The lights are on
Veteran Member - Level 11
Focus groups are like zombies-the only way to stop the spread of stupidity is a bullet to the brain.
today to talk about the "f" word. No, this is not an allusion to
swearing-what I am talking about is the scourge of all things
creative-the FOCUS GROUP.
originally, the focus group had some possibilities...in theory. The
reason? It's the Capitalist Holy Grail, only watered down a bit.
Basically, a focus group exists to tell the people who are looking to
sell a product how it will be received...only, and this is the genius in
it, the focus group is supposed to be a way to tell companies how good
something will eventually sell long before the final product is mass
produced and ready to be released.
Now, when it
comes to stuff like the usefulness of a new stapler or the taste of a
new fast food burger, there's some wiggle room for what makes people go
"yay" or "NAY!"
Where the hell do they get these people?!
But when it
comes to an experience-like a movie, or a story, (and this includes
games to a huge extent as they are basically interactive universes that
the gamer can tap into through a console interface), things become
When I come
out of a movie, what I take away as the main message or feeling is
largely subjective. I've had arguments about what various movies were
"actually about," and I am of the opinion that pretty much any romantic
comedy can be turned into a creepy stalker thriller with a simple change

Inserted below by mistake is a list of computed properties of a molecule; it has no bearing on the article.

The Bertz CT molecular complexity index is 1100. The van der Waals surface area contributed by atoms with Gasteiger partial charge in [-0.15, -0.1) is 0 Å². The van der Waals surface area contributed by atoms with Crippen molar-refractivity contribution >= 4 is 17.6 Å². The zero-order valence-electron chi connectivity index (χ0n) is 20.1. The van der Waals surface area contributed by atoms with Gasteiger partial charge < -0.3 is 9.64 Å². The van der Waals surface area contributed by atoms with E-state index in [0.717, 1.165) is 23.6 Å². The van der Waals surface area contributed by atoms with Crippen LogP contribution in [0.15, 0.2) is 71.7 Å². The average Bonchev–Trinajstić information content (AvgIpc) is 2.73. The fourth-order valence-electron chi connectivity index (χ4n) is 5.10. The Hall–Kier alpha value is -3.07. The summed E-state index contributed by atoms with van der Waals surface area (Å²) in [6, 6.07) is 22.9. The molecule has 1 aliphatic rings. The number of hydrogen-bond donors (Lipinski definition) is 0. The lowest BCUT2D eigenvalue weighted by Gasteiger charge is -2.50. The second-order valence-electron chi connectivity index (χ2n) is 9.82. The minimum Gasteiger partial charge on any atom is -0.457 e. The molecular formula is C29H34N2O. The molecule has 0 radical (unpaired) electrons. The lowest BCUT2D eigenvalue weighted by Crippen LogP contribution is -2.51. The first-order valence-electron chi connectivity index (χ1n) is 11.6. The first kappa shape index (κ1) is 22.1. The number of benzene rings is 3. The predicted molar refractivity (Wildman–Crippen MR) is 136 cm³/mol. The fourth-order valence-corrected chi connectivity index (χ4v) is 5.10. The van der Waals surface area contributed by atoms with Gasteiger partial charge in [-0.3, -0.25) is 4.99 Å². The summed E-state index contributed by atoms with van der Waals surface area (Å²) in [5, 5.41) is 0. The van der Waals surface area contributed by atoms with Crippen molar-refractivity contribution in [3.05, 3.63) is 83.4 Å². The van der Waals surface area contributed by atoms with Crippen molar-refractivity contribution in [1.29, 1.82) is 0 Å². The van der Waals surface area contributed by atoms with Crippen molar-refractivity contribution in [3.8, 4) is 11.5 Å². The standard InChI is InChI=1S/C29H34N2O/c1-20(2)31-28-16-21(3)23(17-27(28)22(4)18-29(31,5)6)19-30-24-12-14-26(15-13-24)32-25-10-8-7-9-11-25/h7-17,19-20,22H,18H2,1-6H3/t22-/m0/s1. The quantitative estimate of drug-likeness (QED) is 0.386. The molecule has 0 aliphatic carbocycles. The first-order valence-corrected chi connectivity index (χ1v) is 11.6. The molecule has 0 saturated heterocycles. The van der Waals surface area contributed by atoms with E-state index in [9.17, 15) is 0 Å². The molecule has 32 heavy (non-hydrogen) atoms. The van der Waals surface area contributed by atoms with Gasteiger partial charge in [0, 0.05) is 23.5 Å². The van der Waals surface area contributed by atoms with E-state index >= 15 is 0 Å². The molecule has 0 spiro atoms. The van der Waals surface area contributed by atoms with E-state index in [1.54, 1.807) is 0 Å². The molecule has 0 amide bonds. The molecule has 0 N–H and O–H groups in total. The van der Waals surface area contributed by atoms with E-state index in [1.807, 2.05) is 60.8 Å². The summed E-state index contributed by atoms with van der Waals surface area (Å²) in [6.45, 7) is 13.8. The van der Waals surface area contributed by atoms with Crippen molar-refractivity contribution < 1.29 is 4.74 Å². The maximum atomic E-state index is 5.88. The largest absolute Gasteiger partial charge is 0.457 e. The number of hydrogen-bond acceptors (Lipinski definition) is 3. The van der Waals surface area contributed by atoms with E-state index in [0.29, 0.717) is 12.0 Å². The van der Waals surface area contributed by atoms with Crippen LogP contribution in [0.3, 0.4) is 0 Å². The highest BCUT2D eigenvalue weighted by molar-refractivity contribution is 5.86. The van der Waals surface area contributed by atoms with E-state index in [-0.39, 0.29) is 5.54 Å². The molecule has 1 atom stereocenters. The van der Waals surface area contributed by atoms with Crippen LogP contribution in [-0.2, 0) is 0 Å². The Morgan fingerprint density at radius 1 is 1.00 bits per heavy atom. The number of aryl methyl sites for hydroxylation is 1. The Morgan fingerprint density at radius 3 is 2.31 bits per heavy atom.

of music and lighting.
"Oh, the hills are alive and they're EATING CHILDREN! Let's pray that you'll be eaten first!"
about focus groups is that they leech that creativity right out of a
movie. Entertainment companies are in the business of finding a formula
for entertainment-be it music, movies, games, or fashion. They're
looking for a way to "one size fits all" these artistic endeavors
because it maximizes profit and minimizes the amount of money they have
to spend on developing their product. If that doesn't sound soulless
enough for you, you might be pretty dang jaded, but if you have been
noticing that all of the "Big and Popular Things" are looking, sounding
and playing pretty dang "samey" lately, it's not just a figment of your
If only it were that simple...
(American) focus group. A focus group is basically the opposite of an
empirical scientific study. It seeks to find some mythical group of
"average" Americans (in the range of ages and genders that have the most
money and the most likelihood of buying the product), and put them in a
room with a bunch of subjective tests. The hopeful outcome of all
these shenanigans is to get the opinions of a small room of people and
apply it to the millions of other Americans in the whole of the USA.
Ostensibly, they offer somewhat crappy rewards, like vouchers for
something that no one actually buys or a coupon for the eventual
product. And generally, the highest number of people in focus groups
are the exact sorts of people you really don't want making decisions for